Black New Haven public works employee alleges racist work environment in lawsuit

By Esteban L. Hernandez, August 16, 2017 New Haven Register
An African-American Public Works employee is suing the department and his supervisor for allegedly creating a hostile work environment rampant with racist incidents and discriminatory language that targeted the employee for several years.

Dairwood Vereen filed the complaint against the city Department of Public Works and its director, Jeff Pescosolido, for a series of alleged racist incidents that included employees posting a photo of a gorilla on an office bulletin board suggesting it was Vereen. The complaint was served to the city last week and has a return date of Sept. 12.

The lawsuit names other defendants including city Human Resource Manager Stephen Librandi, Superintendent of Streets Lynwood Dorsey and department supervisor Edward D’Angelo. Pescosolido did not return calls for comment. Librandi, D’Angelo and Dorsey declined to comment. Vereen is being represented by Stamford-based lawyer Lewis H. Chimes, who also declined to comment Monday. City spokesman Laurence Grotheer said the city declined to comment on the pending litigation due to city policy.

The complaint alleges derogatory use of “race-based references” was widespread in the department. The complaint alleges the city violated the Connecticut Fair Employment Practices Act when it failed to properly supervise or train Librandi, D’Angelo and Dorsey. It alleges the city didn’t respond to or take action on Vereen’s complaints. The treatment also amounts to a violation of Title VII of the Civil Rights Act, because the alleged discrimination was based on race, according to the complaint.

One incident highlighted in the complaint involves someone allegedly placing a gorilla photo on a bulletin board in a break room at the Department of Public Works. This allegedly was done while Vereen was on medical leave between July 2014 and February 2015. A photograph of the bulletin board appears as an exhibit in the complaint. The lawsuit said the board had photos of other department workers performing job duties. After returning from medical leave, Vereen was allegedly told by a co-worker that people had been saying the gorilla photo was him, adding that Vereen even heard co-workers laugh and say, “Look at Dairwood on the board,” while referencing the photograph.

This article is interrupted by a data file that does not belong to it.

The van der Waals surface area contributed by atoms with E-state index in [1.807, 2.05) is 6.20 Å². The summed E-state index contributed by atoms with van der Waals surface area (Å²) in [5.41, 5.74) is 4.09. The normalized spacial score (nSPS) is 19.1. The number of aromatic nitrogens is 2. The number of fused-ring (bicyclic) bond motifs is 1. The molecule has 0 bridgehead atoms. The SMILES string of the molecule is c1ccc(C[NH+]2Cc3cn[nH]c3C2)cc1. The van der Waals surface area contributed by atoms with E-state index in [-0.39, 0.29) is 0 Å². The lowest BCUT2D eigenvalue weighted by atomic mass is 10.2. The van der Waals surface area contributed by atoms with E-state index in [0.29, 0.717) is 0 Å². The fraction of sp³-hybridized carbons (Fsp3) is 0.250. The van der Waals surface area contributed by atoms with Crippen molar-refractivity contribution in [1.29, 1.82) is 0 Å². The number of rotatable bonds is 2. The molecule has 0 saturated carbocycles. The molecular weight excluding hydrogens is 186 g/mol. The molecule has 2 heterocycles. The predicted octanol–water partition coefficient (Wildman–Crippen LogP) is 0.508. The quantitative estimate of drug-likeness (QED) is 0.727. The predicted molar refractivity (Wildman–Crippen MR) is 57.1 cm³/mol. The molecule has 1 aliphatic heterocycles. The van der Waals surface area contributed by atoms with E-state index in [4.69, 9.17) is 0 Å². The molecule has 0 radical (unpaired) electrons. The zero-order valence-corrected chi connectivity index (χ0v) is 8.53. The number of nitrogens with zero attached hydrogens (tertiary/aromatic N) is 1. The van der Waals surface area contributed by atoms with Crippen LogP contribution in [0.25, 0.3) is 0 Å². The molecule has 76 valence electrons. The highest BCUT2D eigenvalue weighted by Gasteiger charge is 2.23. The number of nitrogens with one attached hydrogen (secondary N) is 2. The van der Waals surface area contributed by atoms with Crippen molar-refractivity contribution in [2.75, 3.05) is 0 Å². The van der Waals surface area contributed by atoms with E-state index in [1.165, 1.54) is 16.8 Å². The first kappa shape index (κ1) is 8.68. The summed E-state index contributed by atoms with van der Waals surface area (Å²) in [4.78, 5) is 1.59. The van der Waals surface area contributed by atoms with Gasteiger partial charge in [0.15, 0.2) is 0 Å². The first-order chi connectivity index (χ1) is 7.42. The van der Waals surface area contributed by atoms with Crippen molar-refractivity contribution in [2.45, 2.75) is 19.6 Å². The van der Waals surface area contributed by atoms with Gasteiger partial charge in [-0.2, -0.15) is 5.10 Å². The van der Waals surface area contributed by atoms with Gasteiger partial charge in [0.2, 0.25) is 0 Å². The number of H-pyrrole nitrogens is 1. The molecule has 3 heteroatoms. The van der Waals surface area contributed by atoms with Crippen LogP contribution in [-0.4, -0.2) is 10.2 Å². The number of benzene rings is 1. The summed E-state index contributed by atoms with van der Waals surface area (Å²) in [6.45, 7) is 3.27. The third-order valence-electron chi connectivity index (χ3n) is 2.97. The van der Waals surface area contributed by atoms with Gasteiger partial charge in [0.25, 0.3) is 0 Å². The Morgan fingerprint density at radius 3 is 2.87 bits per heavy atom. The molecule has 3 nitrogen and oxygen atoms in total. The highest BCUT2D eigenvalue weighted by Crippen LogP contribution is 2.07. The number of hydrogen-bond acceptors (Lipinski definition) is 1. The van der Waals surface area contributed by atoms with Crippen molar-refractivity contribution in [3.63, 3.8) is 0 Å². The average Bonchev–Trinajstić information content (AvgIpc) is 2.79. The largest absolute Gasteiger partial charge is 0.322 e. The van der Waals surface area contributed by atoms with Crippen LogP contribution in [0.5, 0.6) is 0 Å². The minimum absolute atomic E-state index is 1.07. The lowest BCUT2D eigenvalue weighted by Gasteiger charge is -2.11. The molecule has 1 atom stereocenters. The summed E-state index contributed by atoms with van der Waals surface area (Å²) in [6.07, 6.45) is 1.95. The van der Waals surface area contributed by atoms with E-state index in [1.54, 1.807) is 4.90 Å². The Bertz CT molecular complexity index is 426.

Vereen allegedly asked both Dorsey and Pescosolido to remove the photo, but they both “refused and instead laughed.” The photo remained on the bulletin board for more than a year, according to the complaint.

Starting in 2015, the complaint alleges Vereen’s coworkers would make monkey sounds in reference to him over the department’s radio system. During another alleged incident between late 2015 and early 2016, someone placed a stuffed black doll that looked like a monkey with “Dairwood” printed on its sleeves. The doll was allegedly placed near an area where public works employees signed in. Vereen complained to Dorsey and Pescosolido about the doll but nothing was done, according to the complaint.

Vereen was allegedly targeted by other black coworkers who would make of fun of Vereen’s dark skin. This included an alleged incident in which a coworker posted a photograph on Facebook of a dark-skinned man and Dorsey allegedly insinuated it was Vereen.

Vereen left work “upset, humiliated,” during one alleged incident in September 2015. Vereen alleges D’Angelo repeatedly called him “little black boy” in the presence of Pescosolido, whom Vereen said did nothing about Vereen’s complaint over the comments. The complaint alleges that during other occasions in late 2015 to mid- 2016, D’Angelo would refer to Vereen as “chocolate boy.” According to the lawsuit, Vereen said mistreatment started months after being hired by the Department of Public Works in 2004 as a street laborer. Vereen was fired but then rehired following an alleged incident in which D’Angelo ordered Vereen to pick up a cigarette butt.

Vereen had filed a Connecticut Commission on Human Rights and Opportunity complaint alleging discrimination in February 2016. The complaint was released by CHRO in May after Vereen requested release to file a claim in court.

Vereen is seeking damages in excess of $15,000 and injunctive relief to cease the alleged discriminatory practices.

Reach Esteban L. Hernandez at 203-680-9901.

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